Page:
Each year throughout the country, more than 2.7 million adoptable dogs and cats are euthanized due to shelter overcrowding. Overburdened shelters take in 7.6 million stray, abused, surrendered, or lost animals every year, and the simple fact is that in many places they are taken into shelters faster than they can be adopted.
The problem is compounded by animals that are not neutered or spayed, which account for 90 percent of the animals that enter animal shelters. “No-kill” shelters help to absorb some of these animals as well, but such shelters have limited capacity and frequently do not accept new animals.
Overall, 41 percent of cats and 31 percent of dogs that are taken in by shelters are euthanized. But these numbers are not consistent across the country. By moving adoptable pets from regions where there are excess shelter animals to locations where there is a demand for pets to be adopted we can save the lives of at least some of these animals.
That’s where general aviation comes in. My organization, Pilots N Paws, works with volunteer pilots who donate their time, the use of their aircraft, and the cost of the flight to fly animals from “kill shelters” to “forever homes.” Pilots are also able to use our 501(c)(3) status to deduct portions of their flights at the end of the year. Eight years and more than 120,000 animals later, general aviation is still at the heart of what we do.
One story in particular that stands out for me was our reuniting of a Jack Russell mix, Fancy, with her family. The family, a wheelchair-bound veteran and his wife, came home to discover that Fancy was stolen from their back yard while the husband was in the hospital for open-heart surgery in April. Months later in August, the dog was found and identified by microchip in Quakertown, Pa., about 900 miles from her family in Heflin, Ala. Even now nobody knows how she traveled so far. Three volunteer pilots, each flying a leg of the flight, reunited Fancy with her family, and she recognized them immediately and jumped into the husband’s lap while he was in his wheelchair. In a job that provides countless heart-warming moments, this one is especially memorable.
Other times, when natural disasters strike, such as Hurricane Matthew or the 1,000-year flood here in South Carolina, our volunteer pilots will fly animals away from the affected areas to make room in local facilities for the pets that go missing during the storm. In other cases, we fly wild animals such as a bear cub that was burned in a California wildfire, and even an 8-month-old dolphin by building a small water pool in the back of a plane.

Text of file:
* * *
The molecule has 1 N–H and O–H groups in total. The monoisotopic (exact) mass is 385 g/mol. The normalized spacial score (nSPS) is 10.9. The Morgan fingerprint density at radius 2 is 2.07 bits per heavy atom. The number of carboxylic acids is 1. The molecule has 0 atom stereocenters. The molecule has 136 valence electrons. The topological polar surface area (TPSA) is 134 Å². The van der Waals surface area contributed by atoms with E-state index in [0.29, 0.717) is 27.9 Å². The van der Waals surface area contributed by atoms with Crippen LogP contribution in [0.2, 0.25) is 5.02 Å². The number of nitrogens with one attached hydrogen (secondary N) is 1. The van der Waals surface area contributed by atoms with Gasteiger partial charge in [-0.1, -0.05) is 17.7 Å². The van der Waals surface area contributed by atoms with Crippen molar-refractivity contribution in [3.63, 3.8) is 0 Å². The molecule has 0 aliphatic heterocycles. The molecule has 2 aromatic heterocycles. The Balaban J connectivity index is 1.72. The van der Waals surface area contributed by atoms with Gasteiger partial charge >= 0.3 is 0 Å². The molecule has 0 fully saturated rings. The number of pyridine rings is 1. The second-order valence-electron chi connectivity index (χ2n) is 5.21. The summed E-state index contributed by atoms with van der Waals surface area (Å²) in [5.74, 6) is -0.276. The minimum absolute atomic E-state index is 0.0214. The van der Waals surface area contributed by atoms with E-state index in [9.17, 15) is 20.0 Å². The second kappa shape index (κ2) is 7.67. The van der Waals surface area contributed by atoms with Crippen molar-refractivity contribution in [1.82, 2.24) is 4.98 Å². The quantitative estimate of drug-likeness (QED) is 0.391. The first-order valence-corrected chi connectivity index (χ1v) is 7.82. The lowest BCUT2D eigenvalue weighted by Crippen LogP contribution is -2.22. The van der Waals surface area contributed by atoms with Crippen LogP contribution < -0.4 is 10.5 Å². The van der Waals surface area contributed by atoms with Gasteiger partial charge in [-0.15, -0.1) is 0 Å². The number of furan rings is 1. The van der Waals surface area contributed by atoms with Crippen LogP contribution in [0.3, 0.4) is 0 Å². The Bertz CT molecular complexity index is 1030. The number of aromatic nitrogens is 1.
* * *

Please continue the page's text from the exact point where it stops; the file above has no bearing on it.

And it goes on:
Our 5,300 volunteer pilots are representative of the pilot community across the country. They come from all walks of life, and many of our volunteer pilots also use general aviation for their businesses. General aviation helps business people travel to smaller cities where commercial flights are limited or unavailable, and to travel to multiple locations in a single day, permitting them to maintain an efficient and busy schedule. Similarly for charitable flying, general aviation offers functional advantages that makes it invaluable in certain circumstances. And overall, general aviation in South Carolina represents a $417 million-per-year industry and supports more than 5,000 jobs.
In reflecting on the work of the volunteers of Pilots N Paws, I ask myself, “How many problems of this kind, such as pet overcrowding in animal shelters, are solvable in this way?” General aviation provides a solution to this kind of complex problem that would be very difficult otherwise.
But that may not always be the case. Recently a proposal in Congress to privatize the nation’s air traffic control system would badly hurt general aviation, and leave charitable flying without its driving force.
We must retain Congressional oversight of the air transportation system, and thus permit organizations like mine and our volunteers to continue their good work.
(Debi Boies is the founder of the philanthropy Pilots N Paws).